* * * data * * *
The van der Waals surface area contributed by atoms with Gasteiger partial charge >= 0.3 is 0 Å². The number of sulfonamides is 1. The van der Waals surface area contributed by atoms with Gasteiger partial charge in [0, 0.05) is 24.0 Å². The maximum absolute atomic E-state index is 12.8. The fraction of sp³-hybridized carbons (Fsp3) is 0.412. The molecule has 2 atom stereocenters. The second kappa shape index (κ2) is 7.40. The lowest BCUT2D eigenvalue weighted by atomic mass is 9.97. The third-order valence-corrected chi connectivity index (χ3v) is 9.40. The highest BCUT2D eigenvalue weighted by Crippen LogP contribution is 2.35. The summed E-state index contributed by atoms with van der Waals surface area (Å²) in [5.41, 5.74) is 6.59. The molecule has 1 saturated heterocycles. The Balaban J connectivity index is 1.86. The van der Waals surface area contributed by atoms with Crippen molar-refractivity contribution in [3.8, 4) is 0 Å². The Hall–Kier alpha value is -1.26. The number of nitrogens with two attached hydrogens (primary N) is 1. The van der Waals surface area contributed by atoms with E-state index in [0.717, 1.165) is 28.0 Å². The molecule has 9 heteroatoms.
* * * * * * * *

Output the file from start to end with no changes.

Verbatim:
The van der Waals surface area contributed by atoms with Gasteiger partial charge >= 0.3 is 0 Å². The number of sulfonamides is 1. The van der Waals surface area contributed by atoms with Gasteiger partial charge in [0, 0.05) is 24.0 Å². The maximum absolute atomic E-state index is 12.8. The fraction of sp³-hybridized carbons (Fsp3) is 0.412. The molecule has 2 atom stereocenters. The second kappa shape index (κ2) is 7.40. The lowest BCUT2D eigenvalue weighted by atomic mass is 9.97. The third-order valence-corrected chi connectivity index (χ3v) is 9.40. The highest BCUT2D eigenvalue weighted by Crippen LogP contribution is 2.35. The summed E-state index contributed by atoms with van der Waals surface area (Å²) in [5.41, 5.74) is 6.59. The molecule has 1 saturated heterocycles. The Balaban J connectivity index is 1.86. The van der Waals surface area contributed by atoms with Crippen molar-refractivity contribution in [3.8, 4) is 0 Å². The Hall–Kier alpha value is -1.26. The number of nitrogens with two attached hydrogens (primary N) is 1. The van der Waals surface area contributed by atoms with E-state index in [0.717, 1.165) is 28.0 Å². The molecule has 9 heteroatoms.